Joe Biden’s selection of Kamala Harris as his Democratic vice-presidential running mate in November’s American election is by turns audacious and cautious, radical and conservative, historic and same-old. Nevertheless, although there were several other qualified candidates for the role, Harris is likely to prove a smart choice.
You can see this, in a brief and minor way, by the tsunami of abuse and contempt from Donald Trump and his supporters that didn’t materialise after the announcement on Wednesday. With next week’s mainly virtual Democratic convention in Milwaukee days away, the vice-presidential pick was always going to open a window of opportunity for Trump to get into the Biden henhouse and make trouble. That hasn’t happened yet – though doubtless he will try. But it suggests Harris was not the pick Trump had been hoping for.
Even on day one, the choice reminds us that Biden is very serious about winning the election. But the radical and historic aspects of Harris’s place on the ticket cannot be passed over as mere add-ons. Biden announced months ago that he would choose a female running mate. But Harris will still be only the fourth woman on a major party ticket in US history following Geraldine Ferraro, Sarah Palin and Hillary Clinton. Her three female predecessors were all defeated. If she is elected, Harris would prove once and for all that women can win. The choice suggests that Biden, the lifelong Washington pragmatist, recognises the power of female voters to his party and that men are ready to help elect a woman too.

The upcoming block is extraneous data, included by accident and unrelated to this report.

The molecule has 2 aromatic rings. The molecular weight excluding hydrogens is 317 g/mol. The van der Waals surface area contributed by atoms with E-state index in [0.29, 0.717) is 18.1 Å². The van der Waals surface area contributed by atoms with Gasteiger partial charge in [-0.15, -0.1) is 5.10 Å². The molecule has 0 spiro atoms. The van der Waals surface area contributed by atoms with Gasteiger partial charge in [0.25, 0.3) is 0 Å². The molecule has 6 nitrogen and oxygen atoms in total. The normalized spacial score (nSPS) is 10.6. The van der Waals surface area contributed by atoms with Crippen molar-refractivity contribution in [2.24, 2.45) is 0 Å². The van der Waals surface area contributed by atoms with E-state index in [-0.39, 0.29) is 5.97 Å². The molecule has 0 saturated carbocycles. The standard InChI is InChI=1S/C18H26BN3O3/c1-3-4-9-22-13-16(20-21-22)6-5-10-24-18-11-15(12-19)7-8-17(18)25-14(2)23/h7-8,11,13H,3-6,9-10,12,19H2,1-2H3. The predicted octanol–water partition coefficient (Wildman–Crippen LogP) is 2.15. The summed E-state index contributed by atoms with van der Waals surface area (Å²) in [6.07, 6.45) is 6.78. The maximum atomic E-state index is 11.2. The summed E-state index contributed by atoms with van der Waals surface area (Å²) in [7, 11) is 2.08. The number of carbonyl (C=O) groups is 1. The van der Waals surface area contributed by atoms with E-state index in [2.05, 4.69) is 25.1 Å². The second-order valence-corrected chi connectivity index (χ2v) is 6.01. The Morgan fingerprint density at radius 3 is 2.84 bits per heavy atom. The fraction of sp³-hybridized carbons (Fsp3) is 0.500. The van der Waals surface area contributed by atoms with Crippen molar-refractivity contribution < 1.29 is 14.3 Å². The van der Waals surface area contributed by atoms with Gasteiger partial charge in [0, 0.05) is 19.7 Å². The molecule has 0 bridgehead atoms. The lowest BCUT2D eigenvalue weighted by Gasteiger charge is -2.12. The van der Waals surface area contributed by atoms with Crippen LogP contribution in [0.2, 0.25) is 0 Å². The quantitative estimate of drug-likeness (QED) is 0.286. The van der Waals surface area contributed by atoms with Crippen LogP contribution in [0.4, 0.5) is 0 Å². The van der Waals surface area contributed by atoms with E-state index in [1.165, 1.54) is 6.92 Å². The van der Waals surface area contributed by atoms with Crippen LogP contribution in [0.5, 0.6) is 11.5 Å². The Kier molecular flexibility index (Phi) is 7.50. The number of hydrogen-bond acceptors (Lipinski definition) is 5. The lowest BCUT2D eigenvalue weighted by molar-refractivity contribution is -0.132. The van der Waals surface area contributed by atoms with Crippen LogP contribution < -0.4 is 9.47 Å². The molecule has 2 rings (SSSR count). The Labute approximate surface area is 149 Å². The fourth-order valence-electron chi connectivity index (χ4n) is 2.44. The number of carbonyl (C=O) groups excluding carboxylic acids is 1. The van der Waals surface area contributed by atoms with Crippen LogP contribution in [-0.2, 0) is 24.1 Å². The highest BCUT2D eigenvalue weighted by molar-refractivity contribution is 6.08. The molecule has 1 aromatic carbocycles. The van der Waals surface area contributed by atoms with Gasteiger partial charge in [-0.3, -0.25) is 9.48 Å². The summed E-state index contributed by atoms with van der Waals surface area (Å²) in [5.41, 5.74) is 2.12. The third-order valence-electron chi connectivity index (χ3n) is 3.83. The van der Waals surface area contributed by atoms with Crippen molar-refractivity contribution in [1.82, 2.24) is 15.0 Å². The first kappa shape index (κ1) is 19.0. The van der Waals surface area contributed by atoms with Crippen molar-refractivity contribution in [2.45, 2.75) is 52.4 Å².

But Biden has also chosen the first woman of colour on a major party presidential ticket. That’s hardly a minor milestone in US history, as recent events underscore. Nor was it a foregone conclusion. There were qualified alternatives available, including Elizabeth Warren and Amy Klobuchar.
But a summer dominated by the aftermath of the George Floyd killing and the Black Lives Matter movement would have been a catastrophically bad moment to pick another white candidate. Biden also came under a lot of pressure at the business end of the process to choose a black woman. It was a timely reminder of something he knows better than anyone – namely, how much his own nomination owes to black voters, who brought his campaign back from the dead in February’s South Carolina primary. Once again, the pragmatist has revealed an openness to new ways that some might have thought beyond him.